Showing posts from September, 2016

How to understand PurpleAir sensor readings

Air pollution has a unique signature depending on the source or sources, location, baseline, magnitude of change, and the mechanisms by which it is produced. He re are some simple ways to identify what's happening when reading PurpleAir monitors like what we have  here . The first image is from a rural community. Note the good quality air with PM2.5 levels between 1 and 2 with a sudden but short-lived spike to 7.5 at 11:15AM. This is a pattern I have seen before and it represents a dirty diesel truck (most likely a water truck) going past the sensor. The second image represents normal variation on a good air quality day.  The third image is from a city with the sensor reflecting activity from a local pulp and paper mill and local traffic. The last image is a rural community snapshot of a good day punctuated by what happens when a wood stove or fireplace is lit nearby. Note the sudden and dramatic increase in pollution and the saw tooth pattern as the stove get to

Bearing witness to harm by thorough documentation

Documenting wood smoke pollution is an important and necessary step toward increasing awareness of its behaviour and effects. Taking photographs and measurements of wood smoke pollution is not a crime - even if uninformed local police departments believe that doing so is a kind of criminal harassment. For example, Metro Vancouver suggests that the following be pursued if wood smoke from a neighbour is having an impact on you: - Keeping a wood smoke diary to record the frequency of incidents and their impact on you and your family. - Talking to your neighbours to see if they are affected and willing to make impact statements. - Taking photographs or video of the smoke, especially if it enters your property. - Contacting Metro Vancouver as soon as you observe wood smoke so that an Officer might attend the scene. - Giving permission to Metro Vancouver to set up monitoring equipment on your property.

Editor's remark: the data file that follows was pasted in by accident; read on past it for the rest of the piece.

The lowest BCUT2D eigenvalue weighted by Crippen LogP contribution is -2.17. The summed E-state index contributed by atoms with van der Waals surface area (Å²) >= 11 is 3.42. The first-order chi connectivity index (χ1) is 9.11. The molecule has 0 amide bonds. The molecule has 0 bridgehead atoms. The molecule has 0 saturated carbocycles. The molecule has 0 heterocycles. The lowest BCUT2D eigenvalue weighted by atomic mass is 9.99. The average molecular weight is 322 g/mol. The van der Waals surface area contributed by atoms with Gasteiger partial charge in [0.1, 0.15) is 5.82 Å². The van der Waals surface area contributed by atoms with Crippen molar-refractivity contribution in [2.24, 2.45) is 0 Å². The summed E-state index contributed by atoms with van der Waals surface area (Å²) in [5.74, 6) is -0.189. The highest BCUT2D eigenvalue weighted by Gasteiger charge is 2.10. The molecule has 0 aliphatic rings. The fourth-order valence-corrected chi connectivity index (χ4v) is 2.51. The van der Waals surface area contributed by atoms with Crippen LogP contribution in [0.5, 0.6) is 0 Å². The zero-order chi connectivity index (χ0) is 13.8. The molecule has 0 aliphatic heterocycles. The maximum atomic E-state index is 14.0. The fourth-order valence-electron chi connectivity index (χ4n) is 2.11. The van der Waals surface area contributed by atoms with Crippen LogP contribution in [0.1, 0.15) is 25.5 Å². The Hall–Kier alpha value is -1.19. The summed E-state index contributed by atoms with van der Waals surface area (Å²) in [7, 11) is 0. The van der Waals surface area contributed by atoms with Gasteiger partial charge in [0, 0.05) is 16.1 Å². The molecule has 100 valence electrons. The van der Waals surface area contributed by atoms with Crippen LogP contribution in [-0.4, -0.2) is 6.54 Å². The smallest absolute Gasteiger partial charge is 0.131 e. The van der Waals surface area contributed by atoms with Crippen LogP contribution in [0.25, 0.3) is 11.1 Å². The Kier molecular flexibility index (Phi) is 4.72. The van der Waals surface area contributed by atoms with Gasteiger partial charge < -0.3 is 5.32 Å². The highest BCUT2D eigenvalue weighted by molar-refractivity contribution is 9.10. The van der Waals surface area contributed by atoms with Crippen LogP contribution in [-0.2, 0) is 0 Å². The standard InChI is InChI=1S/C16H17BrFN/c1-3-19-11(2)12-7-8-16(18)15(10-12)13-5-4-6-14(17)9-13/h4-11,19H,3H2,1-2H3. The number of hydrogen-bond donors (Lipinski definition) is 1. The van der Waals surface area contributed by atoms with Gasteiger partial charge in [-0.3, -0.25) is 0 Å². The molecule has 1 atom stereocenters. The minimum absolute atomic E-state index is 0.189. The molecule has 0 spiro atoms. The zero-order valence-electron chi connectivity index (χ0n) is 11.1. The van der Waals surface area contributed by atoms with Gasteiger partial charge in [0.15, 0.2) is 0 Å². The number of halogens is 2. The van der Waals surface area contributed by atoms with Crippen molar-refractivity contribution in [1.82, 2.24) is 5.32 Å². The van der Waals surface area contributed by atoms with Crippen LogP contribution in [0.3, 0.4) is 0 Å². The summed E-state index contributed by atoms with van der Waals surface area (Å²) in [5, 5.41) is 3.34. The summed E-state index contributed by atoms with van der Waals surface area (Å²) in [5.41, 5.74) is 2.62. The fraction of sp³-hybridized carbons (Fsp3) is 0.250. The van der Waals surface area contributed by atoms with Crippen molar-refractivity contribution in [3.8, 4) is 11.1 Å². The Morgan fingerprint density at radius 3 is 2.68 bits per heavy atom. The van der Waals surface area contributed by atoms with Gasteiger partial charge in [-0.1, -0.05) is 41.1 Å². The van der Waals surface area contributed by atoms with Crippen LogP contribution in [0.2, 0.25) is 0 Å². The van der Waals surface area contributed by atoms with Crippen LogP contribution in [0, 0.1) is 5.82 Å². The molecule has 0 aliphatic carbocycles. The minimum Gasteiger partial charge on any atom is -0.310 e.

The hyper local effects of wood smoke

The PurpleAir PM2.5 network shows in real-time exactly the contribution of wood smoke to the air shed. Here's a snapshot of air quality readings from just a moment ago from one of our sensors on Gabriola Island. Note the readings of the other sensors nearby and in Parksville. This is not industrial pollution, vehicles, road dust or anything else except a neighbour near this sensor who continues to burn wood in spite of the evidence of harm. Note the telltale pattern of combustion with cooling and the addition of more wood. Also, compare this to the air quality reading from the same minute taken at a monitor close to the Harmac Pulp and Paper Mill in Nanaimo.

A week of data from one of our monitors

With the PurpleAir monitors that we now have running in Canada, data can be downloaded and analyzed like this. Here's data from one sensor on Gabriola Island for the first week of September 2016 on a minute by minute basis. This chart is based on 12,748 samples.

Live Feed Of Air Quality From Gabriola Island And Parksville

The PurpleAir monitors are working extremely well and provide useful real-time data that looks like this in map form. By clicking on an individual monitor and going to the Real Time tab you will see trend data like this. To access our monitors click  here .

Article in the Nanaimo News Bulletin about our PurpleAir network

Here's a nice article in the Nanaimo News Bulletin about our new air quality monitoring network.  "Gabriola Islanders are taking air quality monitoring into their own hands. The Gabriola Clean Air Society is using citizen scientists in a monitoring network aimed at educating people about how varied air quality can be and what people can do to address pollution. Four air quality sensors are now on Gabriola Island and one in Parksville."